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fxus62 kchs 272256 
afdchs

Area forecast discussion
National Weather Service Charleston SC
556 PM EST Mon Feb 27 2017

Synopsis...
high pressure will push off the eastern Seaboard today, with a weak
coastal trough to develop nearby tonight. High pressure will remain
over the Atlantic through early Wednesday. A cold front will move
through Wednesday night into Thursday, followed by more high
pressure for the end of the week.

&&

Near term /until 6 am Tuesday morning/...
as of 550 pm: kclx has detected a fairly rapid increase in
shower coverage over the past hour. The coverage was the
greatest over the coastal area between the edisto and the
Savannah rivers. I will increase the pops to chance across the area
of greatest coverage, elsewhere, I will increase to schc.
Mesoscale analysis indicated very low values of SBCAPE, I will
keep the mention as shras, an isolated thunderstorms and rain is possible over the
outer Georgia waters.



Previous discussion:
mid level perturbations will traverse the area, allowing for
the development of a subtle coastal trough in close proximity to
the area. Isentropic ascent and moisture flux will combine with
upper diffluence/divergence to generate showers, so chance
pops are forecasted. There looks to be three potential
mechanisms for how the showers gets going. First is the nearby
Atlantic trough, the second is the energy aloft, and finally
even the possibility that sea breeze induced convection from the
Gulf of Mexico will ride in from the southwest. There is some
elevated instability, so isolated thunder can't be ruled out,
mainly near the immediate coast. Considerable clouds and warm
air advection will allow temperatures to remain mild. Expect
lows around 60 degrees.

Fog will become a concern after the precipitation ends late
tonight. This will be due to the wet grounds, the lack of winds,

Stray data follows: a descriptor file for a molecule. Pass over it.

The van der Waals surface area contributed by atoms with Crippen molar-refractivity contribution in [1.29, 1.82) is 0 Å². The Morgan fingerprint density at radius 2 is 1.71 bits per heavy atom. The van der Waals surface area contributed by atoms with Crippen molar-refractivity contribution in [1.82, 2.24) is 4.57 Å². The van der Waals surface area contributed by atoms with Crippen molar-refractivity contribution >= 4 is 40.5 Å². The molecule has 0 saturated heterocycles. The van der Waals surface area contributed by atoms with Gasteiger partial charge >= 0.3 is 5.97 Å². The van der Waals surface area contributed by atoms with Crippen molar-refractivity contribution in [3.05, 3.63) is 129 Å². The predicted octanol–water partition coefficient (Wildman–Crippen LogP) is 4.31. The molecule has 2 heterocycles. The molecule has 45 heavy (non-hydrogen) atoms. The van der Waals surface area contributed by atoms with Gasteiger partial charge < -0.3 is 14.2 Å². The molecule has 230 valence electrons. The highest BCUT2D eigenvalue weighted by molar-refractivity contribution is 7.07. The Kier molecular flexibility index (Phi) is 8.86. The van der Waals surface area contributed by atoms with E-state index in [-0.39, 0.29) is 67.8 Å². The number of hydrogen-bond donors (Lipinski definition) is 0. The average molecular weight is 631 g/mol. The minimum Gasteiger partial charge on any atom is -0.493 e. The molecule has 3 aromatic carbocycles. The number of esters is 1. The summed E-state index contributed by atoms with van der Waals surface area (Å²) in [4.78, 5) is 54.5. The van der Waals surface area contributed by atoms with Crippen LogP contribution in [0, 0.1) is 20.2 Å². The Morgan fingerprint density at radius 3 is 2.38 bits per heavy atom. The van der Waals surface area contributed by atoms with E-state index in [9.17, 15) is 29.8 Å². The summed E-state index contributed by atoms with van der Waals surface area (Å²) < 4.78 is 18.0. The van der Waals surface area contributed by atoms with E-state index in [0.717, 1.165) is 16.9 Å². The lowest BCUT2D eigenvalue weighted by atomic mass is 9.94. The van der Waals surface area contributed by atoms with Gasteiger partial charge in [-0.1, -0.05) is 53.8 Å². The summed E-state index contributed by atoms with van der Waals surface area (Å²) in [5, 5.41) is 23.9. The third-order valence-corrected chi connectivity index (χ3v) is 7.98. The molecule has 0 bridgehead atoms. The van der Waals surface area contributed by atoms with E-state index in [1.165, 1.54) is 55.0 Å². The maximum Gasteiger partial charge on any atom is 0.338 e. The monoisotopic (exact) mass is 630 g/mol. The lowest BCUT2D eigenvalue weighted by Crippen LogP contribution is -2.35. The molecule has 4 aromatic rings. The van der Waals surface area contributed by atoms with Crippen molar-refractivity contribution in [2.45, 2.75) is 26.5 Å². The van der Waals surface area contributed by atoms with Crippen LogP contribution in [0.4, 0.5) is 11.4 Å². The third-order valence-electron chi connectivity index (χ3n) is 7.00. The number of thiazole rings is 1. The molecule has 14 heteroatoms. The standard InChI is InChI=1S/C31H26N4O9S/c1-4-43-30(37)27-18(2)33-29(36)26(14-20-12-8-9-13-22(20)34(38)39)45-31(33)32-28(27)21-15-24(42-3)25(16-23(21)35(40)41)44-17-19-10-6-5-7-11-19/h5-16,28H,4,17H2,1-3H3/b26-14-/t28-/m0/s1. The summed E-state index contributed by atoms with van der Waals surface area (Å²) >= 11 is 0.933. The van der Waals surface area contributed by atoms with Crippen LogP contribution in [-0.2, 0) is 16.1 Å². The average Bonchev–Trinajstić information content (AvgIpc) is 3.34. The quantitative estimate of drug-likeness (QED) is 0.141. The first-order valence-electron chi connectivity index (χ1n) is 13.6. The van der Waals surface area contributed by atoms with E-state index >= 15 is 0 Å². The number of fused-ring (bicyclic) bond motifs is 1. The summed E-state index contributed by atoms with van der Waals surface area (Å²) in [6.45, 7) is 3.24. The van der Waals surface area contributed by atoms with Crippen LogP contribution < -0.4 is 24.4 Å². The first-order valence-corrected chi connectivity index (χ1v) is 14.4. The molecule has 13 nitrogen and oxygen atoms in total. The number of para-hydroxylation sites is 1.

and favorable condensation pressure deficits. If there is enough
build-down of stratus involved in the mix, then coverage might
be more than just patchy, and dense fog may also be an issue.

&&

Short term /6 am Tuesday morning through Thursday/...
Tuesday through Wednesday afternoon: the area will remain along the
western edge of Atlantic high pressure at the sfc and along the
northern edge of a large mid/upper lvl ridge of high pressure
centered over the Caribbean. The pattern will result in increasingly
unstable conditions as a southerly flow advects moisture and warm
air north into the area well in advance of a cold front approaching
from the west Wednesday night. Tuesday morning could start off with
some fog eroding as an inversion breaks early, but a few showers
and/or thunderstorm will be possible Tuesday afternoon, mainly for
inland areas where temps peak in the lower 80s. Record-breaking
temps will be possible Wednesday with afternoon temps approaching
the low/mid 80s away from the coast. A few showers/thunderstorms
will also be possible over inland areas into Wednesday evening, well
ahead of the cold front making way toward the eastern Seaboard late.

Wednesday night through early thursday: a strong cold front will
push through the region with showers and/or thunderstorms over much
of the area before daybreak Thursday. Although not climatologically
favorable for severe weather, there remains a low chance of some
thunderstorms becoming strong or perhaps severe near/along the
passing front. At this time, the greatest threat of severe weather
looks to be over inland areas in the form of damaging winds